main goals are to reduce tension created by our primitive drives which are related to hunger, sex, aggression and irrational impulses. The id operates according to the pleasure principle, in which its goal is immediate gratification and reduction of tension. In most people, reality prevents the id’s instant demands from being fulfilled. We cannot always eat when we are hungry, and we can act on sexual drives only in the right place and time. The ego is the buffer between the id and the world’s realities. The ego operates on the reality principle. In this principle, instinctual energy is restrained in order to maintain the safety of the individual and help integrate the person into society. The ego is sometimes called “the executive” of an individual’s personality. The ego makes the decisions, controls actions and allows for a higher capability of problem solving. The id is not capable of such higher level of thinking. The ego is responsible for the higher cognitive functions such as intelligence, thoughtfulness and learning. The superego is the final element of Freud’s model of personality. It is similar to the id in that it is somewhat unrealistic. The superego represents the rights and wrongs of the society as handed down to an individual over their lifetime. The superego has two subpart: the conscience and the ego-ideal. The conscience prevents us from doing morally bad things. The ego-ideal motivates people to do what is morally proper. The superego helps to control the id’s impulses, making them less selfish and more morally correct. Both the id and the superego are unrealistic in that they do not consider the actualities of society. The lack of reality within the superego, if left unchecked, would create perfectionists who would be unable to make compromises that life requires. Likewise, an unrestrained id would create a pleasure-seeking thoughtless individual, seeking to fulfill every desire without delay. It is the ego that compromises between the demands of the id and superego, permitting a person to obtain some of the gratification of the id while maintaining the superego, which would prevent such gratification. Freud advanced a theory of personality development that centered on the effects of the sexual pleasure drive on the individual psyche. At particular points in the developmental process, he claimed, a single body part is particularly sensitive to sexual, erotic stimulation. These erogenous zones are the mouth, the anus, and the genital region. The child’s libido centers on behavior affecting the primary erogenous zone of his age; he cannot focus on the primary erogenous zone of the next stage without resolving the developmental conflict of the immediate one (Peterson, 1992).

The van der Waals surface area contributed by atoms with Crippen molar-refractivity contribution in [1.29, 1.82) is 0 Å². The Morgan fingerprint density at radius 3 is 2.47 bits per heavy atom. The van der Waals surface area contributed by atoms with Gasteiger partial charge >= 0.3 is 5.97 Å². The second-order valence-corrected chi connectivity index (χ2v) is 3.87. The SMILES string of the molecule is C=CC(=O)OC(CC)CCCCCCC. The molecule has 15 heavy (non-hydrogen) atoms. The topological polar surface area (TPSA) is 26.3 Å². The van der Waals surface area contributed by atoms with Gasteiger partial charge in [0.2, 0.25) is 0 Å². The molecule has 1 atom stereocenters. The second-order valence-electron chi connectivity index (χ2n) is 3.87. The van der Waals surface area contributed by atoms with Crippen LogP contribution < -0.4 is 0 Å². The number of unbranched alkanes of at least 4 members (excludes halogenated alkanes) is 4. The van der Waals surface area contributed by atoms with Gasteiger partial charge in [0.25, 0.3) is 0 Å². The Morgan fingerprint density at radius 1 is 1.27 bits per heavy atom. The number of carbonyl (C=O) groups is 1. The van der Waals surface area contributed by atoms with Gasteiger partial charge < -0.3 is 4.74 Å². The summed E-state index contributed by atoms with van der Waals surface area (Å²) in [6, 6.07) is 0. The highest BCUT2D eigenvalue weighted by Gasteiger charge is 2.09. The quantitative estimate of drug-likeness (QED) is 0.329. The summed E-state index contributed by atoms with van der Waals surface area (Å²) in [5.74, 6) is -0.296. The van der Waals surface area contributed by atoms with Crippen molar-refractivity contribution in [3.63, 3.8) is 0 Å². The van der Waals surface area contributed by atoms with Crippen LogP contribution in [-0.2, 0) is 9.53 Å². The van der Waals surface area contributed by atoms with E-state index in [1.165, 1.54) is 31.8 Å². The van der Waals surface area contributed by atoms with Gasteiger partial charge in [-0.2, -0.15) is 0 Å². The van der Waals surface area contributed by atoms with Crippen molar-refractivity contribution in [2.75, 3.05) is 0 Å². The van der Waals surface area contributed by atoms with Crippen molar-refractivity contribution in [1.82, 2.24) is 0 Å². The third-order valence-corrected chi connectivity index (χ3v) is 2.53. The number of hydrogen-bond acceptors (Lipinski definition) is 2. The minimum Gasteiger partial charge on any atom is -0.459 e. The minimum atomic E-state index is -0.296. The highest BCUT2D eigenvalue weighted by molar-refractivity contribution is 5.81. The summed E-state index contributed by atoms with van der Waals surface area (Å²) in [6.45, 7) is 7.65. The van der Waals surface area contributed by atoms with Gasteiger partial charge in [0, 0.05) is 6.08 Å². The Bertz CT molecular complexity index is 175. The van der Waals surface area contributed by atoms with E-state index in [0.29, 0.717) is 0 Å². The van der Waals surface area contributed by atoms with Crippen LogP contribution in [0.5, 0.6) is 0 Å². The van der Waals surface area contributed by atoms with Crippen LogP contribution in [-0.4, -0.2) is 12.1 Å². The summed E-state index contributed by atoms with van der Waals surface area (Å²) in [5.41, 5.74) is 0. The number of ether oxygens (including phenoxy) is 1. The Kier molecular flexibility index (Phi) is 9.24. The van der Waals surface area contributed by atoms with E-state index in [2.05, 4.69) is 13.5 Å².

A child at a given stage of development has certain needs and demands, such as the need of the infant to nurse. Frustration occurs when these needs are not met; overindulgence stems from such an ample meeting of these needs. The child is reluctant to progress beyond the stage. Both frustration and overindulgence lock some mount of the child’s libido permanently into the stage in which they occur; both result in a fixation. If a child progresses normally through the stages, resolving each conflict and moving on, then little libido remains invested in each stage of development. But if desire to possess the opposite-sexed parent and to eliminate the same-sexed one. He fixates at a particular stage; the method of obtaining satisfaction which characterized the stage will dominate and affect his adult personality. Freud has five developmental stages: oral stage, anal stage, latency period, and genital stages. (1) Oral stages begin at birth, when the oral cavity is the primary focus of libidal energy. The child, of course, preoccupies himself with nursing, with the pleasure of sucking and accepting things into the mouth. The stage culminates in the primary conflict of weaning. (2) Anal stage advents of toilet training come when children’s obsession with the erogenous zone of the anus and with the retention or expulsion of the feces. This represents a classic conflict between the id, which derives pleasure from expulsion of bodily wastes, and the ego and superego, which represent the practical and societal pressures to control the bodily functions. (3) Phallic stages are the setting for the greatest, most crucial sexual conflict in Freud’s model of development. In this stage, the child’s erogenous zone is the genital region. As the child becomes more interested in his genitals, and in the genitals of others, conflict arises. The conflict, labeled the Oedipus complex (The Electra complex in women), involves the child’s unconscious (4) Latency period, which is not a psychosexual stage of development, but a period in which the sexual drive lies dormant. Freud saw latency as a period of unparalleled repression of sexual desires and erogenous impulses. During the latency period, children pour this repressed libidal energy into asexual pursuits such as school, athletics, and same-sex friendships. But soon puberty strikes and the genitals once again become a central focus of libidal energy. (5) Genital stages, as the child’s energy once again focuses on his genitals, interest turns to heterosexual relationships. The less energy the child has left invested in unresolved psychosexual developments, the greater his capacity will be to develop normal relationships with the opposite sex. If, however, he remains fixated, particularly on the phallic stage, his development will be troubled as he struggles with further repression and defenses (Peterson, 2002).